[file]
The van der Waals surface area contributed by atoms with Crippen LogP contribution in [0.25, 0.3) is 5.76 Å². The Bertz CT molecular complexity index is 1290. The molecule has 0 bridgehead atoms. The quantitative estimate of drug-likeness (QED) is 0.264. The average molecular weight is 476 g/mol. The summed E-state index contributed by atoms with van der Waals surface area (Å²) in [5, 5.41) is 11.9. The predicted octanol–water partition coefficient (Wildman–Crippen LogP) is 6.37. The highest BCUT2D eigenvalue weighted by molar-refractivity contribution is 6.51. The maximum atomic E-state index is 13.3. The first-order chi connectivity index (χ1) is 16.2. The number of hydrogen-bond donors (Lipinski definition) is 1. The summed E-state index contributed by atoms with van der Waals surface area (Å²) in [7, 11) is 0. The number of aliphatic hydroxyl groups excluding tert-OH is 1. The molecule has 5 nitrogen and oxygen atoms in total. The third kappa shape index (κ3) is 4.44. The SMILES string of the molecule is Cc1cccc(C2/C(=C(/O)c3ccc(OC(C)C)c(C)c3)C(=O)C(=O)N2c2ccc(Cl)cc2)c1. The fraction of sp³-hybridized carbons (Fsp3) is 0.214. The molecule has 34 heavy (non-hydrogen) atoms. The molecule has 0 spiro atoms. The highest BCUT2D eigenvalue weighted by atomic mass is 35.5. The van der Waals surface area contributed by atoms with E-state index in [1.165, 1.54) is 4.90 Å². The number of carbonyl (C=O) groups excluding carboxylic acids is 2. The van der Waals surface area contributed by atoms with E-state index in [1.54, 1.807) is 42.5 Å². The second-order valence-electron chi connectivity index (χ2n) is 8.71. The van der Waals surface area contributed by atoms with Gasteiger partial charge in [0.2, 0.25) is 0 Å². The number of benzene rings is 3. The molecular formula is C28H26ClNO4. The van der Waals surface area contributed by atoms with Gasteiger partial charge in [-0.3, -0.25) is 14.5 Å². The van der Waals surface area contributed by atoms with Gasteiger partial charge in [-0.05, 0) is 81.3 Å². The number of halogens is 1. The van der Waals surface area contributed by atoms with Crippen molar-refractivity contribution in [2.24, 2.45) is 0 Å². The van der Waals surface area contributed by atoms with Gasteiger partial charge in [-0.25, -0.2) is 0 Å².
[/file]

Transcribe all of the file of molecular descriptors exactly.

The van der Waals surface area contributed by atoms with Crippen LogP contribution in [0.25, 0.3) is 5.76 Å². The Bertz CT molecular complexity index is 1290. The molecule has 0 bridgehead atoms. The quantitative estimate of drug-likeness (QED) is 0.264. The average molecular weight is 476 g/mol. The summed E-state index contributed by atoms with van der Waals surface area (Å²) in [5, 5.41) is 11.9. The predicted octanol–water partition coefficient (Wildman–Crippen LogP) is 6.37. The highest BCUT2D eigenvalue weighted by molar-refractivity contribution is 6.51. The maximum atomic E-state index is 13.3. The first-order chi connectivity index (χ1) is 16.2. The number of hydrogen-bond donors (Lipinski definition) is 1. The summed E-state index contributed by atoms with van der Waals surface area (Å²) in [7, 11) is 0. The number of aliphatic hydroxyl groups excluding tert-OH is 1. The molecule has 5 nitrogen and oxygen atoms in total. The third kappa shape index (κ3) is 4.44. The SMILES string of the molecule is Cc1cccc(C2/C(=C(/O)c3ccc(OC(C)C)c(C)c3)C(=O)C(=O)N2c2ccc(Cl)cc2)c1. The fraction of sp³-hybridized carbons (Fsp3) is 0.214. The molecule has 34 heavy (non-hydrogen) atoms. The molecule has 0 spiro atoms. The highest BCUT2D eigenvalue weighted by atomic mass is 35.5. The van der Waals surface area contributed by atoms with E-state index in [1.165, 1.54) is 4.90 Å². The number of carbonyl (C=O) groups excluding carboxylic acids is 2. The van der Waals surface area contributed by atoms with E-state index in [1.54, 1.807) is 42.5 Å². The second-order valence-electron chi connectivity index (χ2n) is 8.71. The van der Waals surface area contributed by atoms with Gasteiger partial charge in [0.2, 0.25) is 0 Å². The number of benzene rings is 3. The molecular formula is C28H26ClNO4. The van der Waals surface area contributed by atoms with Gasteiger partial charge in [-0.3, -0.25) is 14.5 Å². The van der Waals surface area contributed by atoms with Gasteiger partial charge in [-0.05, 0) is 81.3 Å². The number of halogens is 1. The van der Waals surface area contributed by atoms with Crippen molar-refractivity contribution in [2.24, 2.45) is 0 Å². The van der Waals surface area contributed by atoms with Gasteiger partial charge in [-0.25, -0.2) is 0 Å².